IMG_1118Magnesium.  It’s a tough mineral to get from food and it’s really, really important.

According to Chris Kresser:

There are few compounds in the body more important to overall health than magnesium. Over 300 enzymes need it, including every enzyme associated with ATP, and enzymes required to synthesize DNA, RNA and proteins. Magnesium also plays an important role in bone and cell membranes, as it helps to transport ions across the membrane surface.

Studies show that most Americans are deficient in magnesium. The median intake across all racial groups is far below the RDA, which is 420 mg/d for men and 320-400 mg/d for women. Although half of Americans take a multivitamin daily, most don’t contain enough magnesium to prevent deficiency.

I’ve been a little magnesium obsessed lately.  and that obsession has led me to play with buckwheat.

It’s got the word “wheat” in the name but fear not, not only is buckwheat gluten free, it’s not actually a grain at all.  It’s a seed.

Now, strictly speaking, buckwheat is not a go-to choice for anyone who adheres to pure Paleo or Primal eating.  Here’s a bit from Mark Sisson explaining why.  But, as I have mentioned before, I eat a Paleo-ish / traditional foods diet and rely mainly on what makes me feel strong and good.  (With a digestive system and skin like mine, I know pretty quickly whether or not I am tolerating a food well.)  I tend to veer towards Chris Kresser’s philosophy and information on most foods, and I like what he has to say about buckwheat here.

But, alas, I don’t have the capacity right now to ferment my buckwheat like Chris does.  Instead, I stop at soaking.

When I first went dairy free some six years ago, I bought a fabulous “whole foods vegan” cookbook called Get It Ripe by Jae Steele.  I still use it all the time, although I confess that I am often un-veganizing her delicious recipes now.

One of my favorite recipes from this book is for a soaked buckwheat blueberry muffin.  They are amazing, and I used what I learned from Jae’s techniques when developing my pancakes.

I have to say, I love these pancakes.  They develop a nutty, roasted taste that I seldom experience anymore now that I am nut-free.  They are not a staple for me, but are a huge treat when I make them.

A few notes:

  • You have to start this recipe at least a day before, because the buckwheat groats need to soak.
  • I’ve added frozen wild blueberries to these before and they were amazing.
  • I haven’t played with using dairy (milk and butter) but I presume as long as you are using fatty versions, and not some water masquerading as milk, you should be fine.
  • You may need to add more water to your buckwheat as it soaks, so check on it before you go to bed.
  • I served mine with a fig compote I make by cooking some sliced figs up in the leftover grease from my breakfast sausage.  Yeah, it’s good.

(Updated on September 1, 2013: See the great question below from Rebecca at about why I am soaking the buckwheat.  She correctly points out that buckwheat is high in phytic acid.  To mitigate against the physic acid, you may choose to soak your buckwheat in an acidic medium.  This piece from The Nourishing Home provides an excellent “how-to” guide on soaking so I won’t repeat it here.  If you want to “properly prepare” your buckwheat as per Weston A. Price principles, you should pop over and review.  My recipe calls for soaking simply to soften the groats to enable a nice batter.)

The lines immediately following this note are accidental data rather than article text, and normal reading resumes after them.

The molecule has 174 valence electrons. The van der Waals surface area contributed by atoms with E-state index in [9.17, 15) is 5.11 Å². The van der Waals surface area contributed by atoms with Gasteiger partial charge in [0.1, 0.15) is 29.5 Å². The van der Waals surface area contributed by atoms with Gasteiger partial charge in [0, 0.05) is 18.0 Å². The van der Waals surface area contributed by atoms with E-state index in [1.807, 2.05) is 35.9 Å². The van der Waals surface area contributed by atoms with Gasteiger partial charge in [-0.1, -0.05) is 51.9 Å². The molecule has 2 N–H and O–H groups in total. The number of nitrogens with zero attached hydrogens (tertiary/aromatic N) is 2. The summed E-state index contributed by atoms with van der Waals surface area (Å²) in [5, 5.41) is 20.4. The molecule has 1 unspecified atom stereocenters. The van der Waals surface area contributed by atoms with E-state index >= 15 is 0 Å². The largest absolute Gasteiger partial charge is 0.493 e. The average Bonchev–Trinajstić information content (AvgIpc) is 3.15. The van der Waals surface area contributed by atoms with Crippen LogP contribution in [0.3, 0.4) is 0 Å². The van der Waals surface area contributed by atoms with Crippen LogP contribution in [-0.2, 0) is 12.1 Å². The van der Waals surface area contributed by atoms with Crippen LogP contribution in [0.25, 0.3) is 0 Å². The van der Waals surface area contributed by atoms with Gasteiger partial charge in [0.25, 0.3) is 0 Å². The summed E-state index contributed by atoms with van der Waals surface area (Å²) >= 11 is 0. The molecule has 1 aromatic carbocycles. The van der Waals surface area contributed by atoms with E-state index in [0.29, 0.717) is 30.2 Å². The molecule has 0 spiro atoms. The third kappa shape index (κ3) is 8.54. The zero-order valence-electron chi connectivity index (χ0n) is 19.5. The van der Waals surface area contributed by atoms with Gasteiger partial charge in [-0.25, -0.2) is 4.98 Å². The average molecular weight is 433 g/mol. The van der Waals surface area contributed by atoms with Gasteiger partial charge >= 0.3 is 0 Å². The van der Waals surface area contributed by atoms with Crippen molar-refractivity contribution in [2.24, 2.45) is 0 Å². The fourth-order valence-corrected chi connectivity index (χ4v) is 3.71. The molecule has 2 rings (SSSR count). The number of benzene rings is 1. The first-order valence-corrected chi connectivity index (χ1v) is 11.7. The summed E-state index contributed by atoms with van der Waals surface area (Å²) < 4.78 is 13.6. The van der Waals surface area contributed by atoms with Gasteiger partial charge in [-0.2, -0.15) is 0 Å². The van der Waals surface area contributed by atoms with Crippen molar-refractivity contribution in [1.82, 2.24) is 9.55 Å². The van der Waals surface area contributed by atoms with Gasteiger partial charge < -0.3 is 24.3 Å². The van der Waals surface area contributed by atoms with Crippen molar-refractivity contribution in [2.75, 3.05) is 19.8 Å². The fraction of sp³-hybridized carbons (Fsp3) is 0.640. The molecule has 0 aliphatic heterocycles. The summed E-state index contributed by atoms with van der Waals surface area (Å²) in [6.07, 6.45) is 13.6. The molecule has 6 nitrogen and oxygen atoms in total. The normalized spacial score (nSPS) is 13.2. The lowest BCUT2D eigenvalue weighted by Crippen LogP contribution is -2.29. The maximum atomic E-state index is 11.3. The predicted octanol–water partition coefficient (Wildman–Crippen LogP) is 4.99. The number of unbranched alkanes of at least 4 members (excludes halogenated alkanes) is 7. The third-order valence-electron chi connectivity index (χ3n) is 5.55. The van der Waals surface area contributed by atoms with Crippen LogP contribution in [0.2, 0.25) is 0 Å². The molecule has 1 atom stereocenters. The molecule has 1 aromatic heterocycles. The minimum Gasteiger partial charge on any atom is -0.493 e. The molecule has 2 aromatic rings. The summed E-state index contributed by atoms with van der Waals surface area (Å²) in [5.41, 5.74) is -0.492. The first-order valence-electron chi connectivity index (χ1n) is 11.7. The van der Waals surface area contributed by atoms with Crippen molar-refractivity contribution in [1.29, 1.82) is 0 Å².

(Updated January 9, 2015: I used this recipe in a regular waffle iron (not Belgian) to great success! The waffles are crunchy on the outside and chewy inside. If anyone tries them in a Belgian, please report back.)

Soaked Buckwheat Pancakes
  • 1 C buckwheat
  • salt, pinch
  • 1 tsp vanilla
  • ½ tsp baking soda
  • ½ C coconut milk
  • 1 tsp coconut oil plus extra for frying
  • 2 eggs, lightly beaten
  1. The day before, put the buckwheat in a large cup or bowl. Add water until covered. Be sure to stir so that the water gets down into the bottom of the buckwheat. Store in fridge.
  2. Add buckwheat to food processor and puree, scraping sides frequently.
  3. When the buckwheat is fully processed, add salt through coconut oil. Process to blend all ingredients well.
  4. Add eggs and pulse until fully incorporated.
  5. Heat oil on a medium-high griddle. Fry about a tablespoon at a time.
  6. Store excess batter in the fridge.

You can find other great recipes here at the Pennywise Platter!

4 Responses to “Soaked Buckwheat Pancakes”

  1. on 31 Aug 2013 at 5:00 pmRebecca

    Hi there,

    Excited to try your recipe! I had a question about soaking — since there’s no acidic medium here to deactivate the phytase, does it still work for this purpose or is the soaking for another reason?

    Thanks much!


  2. on 31 Aug 2013 at 5:38 pmKristine Rudolph

    You are correct – this recipe does nothing to address the fact that buckwheat is high in phytic acid. The soaking merely serves to soften the buckwheat so when you go to puree it, it gets nice and smooth.

    The Chris Kresser recipe to which I linked uses yogurt for a dairy-based acid. For other non-dairy mediums, I find this article to be very helpful.

    I will admit to being lazy on the phytate issue. I eat so few grains that I just haven’t really dug in much there.

  3. on 02 Sep 2013 at 10:53 amKelly @ The Nourishing Home

    Thanks for the shout out on my How to Soak overview post. I’m so glad you found it useful and wanted to share it with your readers. Your buckwheat pancakes sound wonderful! Blessings, Kelly

  4. on 02 Sep 2013 at 11:39 amKristine Rudolph

    Happily! Thanks for providing such great info!

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